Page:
|Lower left corner: Shire Greedy Feeder, then Green is Greedy Steed, upper left and center Two SmartPak , lower center: Hayburner square Upper right: Hayburner Hex|
So here is what we have found about different bags:
We have 4 of these, two styles
Nibble Nets: Great bags, pricey (can get to over $100), fairly durable, comes in 3 hole sizes.
They have developed a lot of different styles to suit a buyers needs. Peggy bought the hanging one sided feeder and one double net. The mesh over time does wear out from the horse's teeth. We used baling twine and landscaping mesh to fix big holes. The solid backs and the areas around the "D" rings used for hanging, tend to show wear quicker than the mesh portions. Duck tape helped extend the life for one Winston used. We only use the ones we have now as quick fill in's because the holes are too big for our horses. They do make a 1.25" hole bag now, but the smaller hole increases the price.
We have 2 of these.
Extra Greedy Steed Premium Hay Net: Super bags, mid range price ($40), durable, easy to fill
These bags are from a NZ company. Peggy ordered these in the spring. The bags are knotless and are available in other styles and sizes. I really like the construction of the bags which helps with easy filling. The bright green color makes finding them in a field easier. They use rope for the drawstring which is thick enough to make tying and untying less frustrating. If tied to a fence, the rope will start to show some wear. We have not had to replace any rope yet. The company does not mention it, but we have seen shrinkage. Not excessive, but enough to see a difference. We have used these bags in the trailer and at shows. A filled bag lasted the Cob boys the whole 7 hours drive and wait time. We just refilled for the ride home. Overall a great buy.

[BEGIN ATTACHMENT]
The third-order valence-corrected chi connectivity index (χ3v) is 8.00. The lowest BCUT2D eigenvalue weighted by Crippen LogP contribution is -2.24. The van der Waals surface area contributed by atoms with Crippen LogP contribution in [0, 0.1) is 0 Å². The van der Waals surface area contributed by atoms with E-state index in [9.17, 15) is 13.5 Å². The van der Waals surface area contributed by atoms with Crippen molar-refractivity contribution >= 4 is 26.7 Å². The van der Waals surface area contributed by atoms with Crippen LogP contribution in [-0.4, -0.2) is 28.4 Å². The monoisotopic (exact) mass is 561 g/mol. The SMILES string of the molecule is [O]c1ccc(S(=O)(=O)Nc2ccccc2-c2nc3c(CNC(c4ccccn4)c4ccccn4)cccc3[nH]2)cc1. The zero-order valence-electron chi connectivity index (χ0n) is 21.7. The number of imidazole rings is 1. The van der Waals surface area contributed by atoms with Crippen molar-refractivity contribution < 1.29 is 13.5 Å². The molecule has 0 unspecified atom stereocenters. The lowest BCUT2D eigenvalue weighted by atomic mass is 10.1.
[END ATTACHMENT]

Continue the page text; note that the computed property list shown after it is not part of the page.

We have 2 Hex bags and 4 square bags, each 1/2 bale size
Hayburners Hay Nets: Smallest slow feed, mid range price($35-40), fairly durable, fairly easy to fill
I wrote a review about these about a month ago. Peggy found these when looking for bags made in America. This company really tries to make durable slow feed bags. The products are the smallest holes out of all the bags we have found. They come in square or hexagon patterns and have different strengths available. We have the half bale size and each horse gets one bag. That one bag will last the horse the day and night. The biggest problem with them is the material shrinks in a bottleneck fashion after getting wet. Hopefully they have solved this problem since we informed them about it. The bottleneck makes filling them difficult. For horses that need slow feeders in a stall, these bags are the best. The hexagon hole bags did shrink, but do not have the bottleneck and are still easy to fill. They include repair materials with each bag for those who have horses tough on bags. Comrade has made a couple bigger holes when we hang the bags because he grabs a big bite, then proceeds to shake and pull until he gets it to come out. We solve that little issue by feeding them loose on the ground.
We have 8 of these
SmarkPak Small Hole Hay Net: 3.5cm holes, low price (under $20), durable, super easy to fill